A few years ago our co-blogger Geoff wrote about two types of expats: integrated and non-integrated. Those who adapt and blend in, and those who don’t. And for the point he was trying to make that was quite adequate. But in the meantime I have discovered a much wider scope of types or subspecies under the species we shall call Expaticus germanicus, aka the expat in Germany.

Of course there are as many kinds of expats in German-speaking Europe as there are expats. Every expat situation is unique. However, that won’t stop me from identifying various types of English-speaking expats in Germany by various characteristics. But before I begin, I want to quote one of my favorite German authors, the Berlin-born satirist Kurt Tucholsky (1890-1935):

Neben den Menschen gibt es noch Sachsen und Amerikaner, aber die haben wir noch nicht gehabt und bekommen Zoologie erst in der nächsten Klasse.” (“Besides human beings, there are Saxons and Americans, but we haven’t had them yet. We won’t cover zoology until the next grade level.”) – from “Der Mensch” (1931)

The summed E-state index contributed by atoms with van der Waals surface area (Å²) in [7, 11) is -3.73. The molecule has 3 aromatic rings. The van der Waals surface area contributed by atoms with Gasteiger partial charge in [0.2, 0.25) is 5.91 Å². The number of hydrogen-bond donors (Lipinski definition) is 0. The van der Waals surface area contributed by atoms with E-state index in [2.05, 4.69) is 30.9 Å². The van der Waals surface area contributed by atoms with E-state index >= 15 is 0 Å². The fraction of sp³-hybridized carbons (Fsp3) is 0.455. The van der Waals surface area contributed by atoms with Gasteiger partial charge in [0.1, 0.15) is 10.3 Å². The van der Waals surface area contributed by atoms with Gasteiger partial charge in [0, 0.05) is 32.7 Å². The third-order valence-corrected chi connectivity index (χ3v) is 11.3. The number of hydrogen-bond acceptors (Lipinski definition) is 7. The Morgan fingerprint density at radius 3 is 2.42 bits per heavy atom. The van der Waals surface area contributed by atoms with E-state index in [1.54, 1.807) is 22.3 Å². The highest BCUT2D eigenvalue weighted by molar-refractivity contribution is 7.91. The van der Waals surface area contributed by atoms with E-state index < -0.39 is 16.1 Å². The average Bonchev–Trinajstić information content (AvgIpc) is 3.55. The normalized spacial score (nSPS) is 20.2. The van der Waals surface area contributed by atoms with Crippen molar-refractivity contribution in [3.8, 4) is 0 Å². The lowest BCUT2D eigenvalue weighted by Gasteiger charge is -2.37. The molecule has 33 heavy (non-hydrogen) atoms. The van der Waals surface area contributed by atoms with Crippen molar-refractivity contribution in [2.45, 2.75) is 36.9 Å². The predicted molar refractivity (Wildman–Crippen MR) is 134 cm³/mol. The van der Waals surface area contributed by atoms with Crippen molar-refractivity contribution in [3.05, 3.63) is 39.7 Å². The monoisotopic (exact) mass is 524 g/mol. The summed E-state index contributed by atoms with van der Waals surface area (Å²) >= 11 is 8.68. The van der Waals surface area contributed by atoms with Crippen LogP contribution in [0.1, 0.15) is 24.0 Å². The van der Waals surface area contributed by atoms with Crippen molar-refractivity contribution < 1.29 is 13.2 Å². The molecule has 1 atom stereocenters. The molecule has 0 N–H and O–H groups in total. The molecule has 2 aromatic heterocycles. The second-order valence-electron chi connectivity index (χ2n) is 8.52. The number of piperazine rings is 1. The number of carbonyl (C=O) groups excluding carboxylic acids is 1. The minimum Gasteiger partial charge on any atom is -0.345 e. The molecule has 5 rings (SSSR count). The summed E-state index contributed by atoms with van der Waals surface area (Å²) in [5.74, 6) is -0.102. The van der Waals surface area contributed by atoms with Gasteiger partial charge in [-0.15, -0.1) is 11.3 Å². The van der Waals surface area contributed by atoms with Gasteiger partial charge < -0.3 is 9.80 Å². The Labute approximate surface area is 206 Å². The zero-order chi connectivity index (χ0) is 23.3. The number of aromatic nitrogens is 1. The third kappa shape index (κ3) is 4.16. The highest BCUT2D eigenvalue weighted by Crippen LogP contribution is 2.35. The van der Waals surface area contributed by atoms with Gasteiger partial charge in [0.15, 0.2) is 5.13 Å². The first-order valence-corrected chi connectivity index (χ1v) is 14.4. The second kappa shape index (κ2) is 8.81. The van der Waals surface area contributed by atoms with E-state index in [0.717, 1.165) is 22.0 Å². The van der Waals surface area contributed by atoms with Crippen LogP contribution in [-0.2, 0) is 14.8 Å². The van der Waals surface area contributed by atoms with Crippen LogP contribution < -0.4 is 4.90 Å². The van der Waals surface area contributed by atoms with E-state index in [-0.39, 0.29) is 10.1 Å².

Tucholsky wrote “Der Mensch” as a schoolboy’s essay that begins: “Der Mensch hat zwei Beine und zwei Überzeugungen: eine, wenns ihm gut geht, und eine, wenns ihm schlecht geht. Die letztere heißt Religion.” (“Man has two legs and two convictions: one when things are going well, and one when things are going badly. The latter is called religion.”) For some reason this short essay by Tucholsky popped into my head when I began to try to classify expats. Unfortunately, I’m not as good a writer as Tucholsky, but I’ll do my best. Continue reading

How being an Expat has made me Weird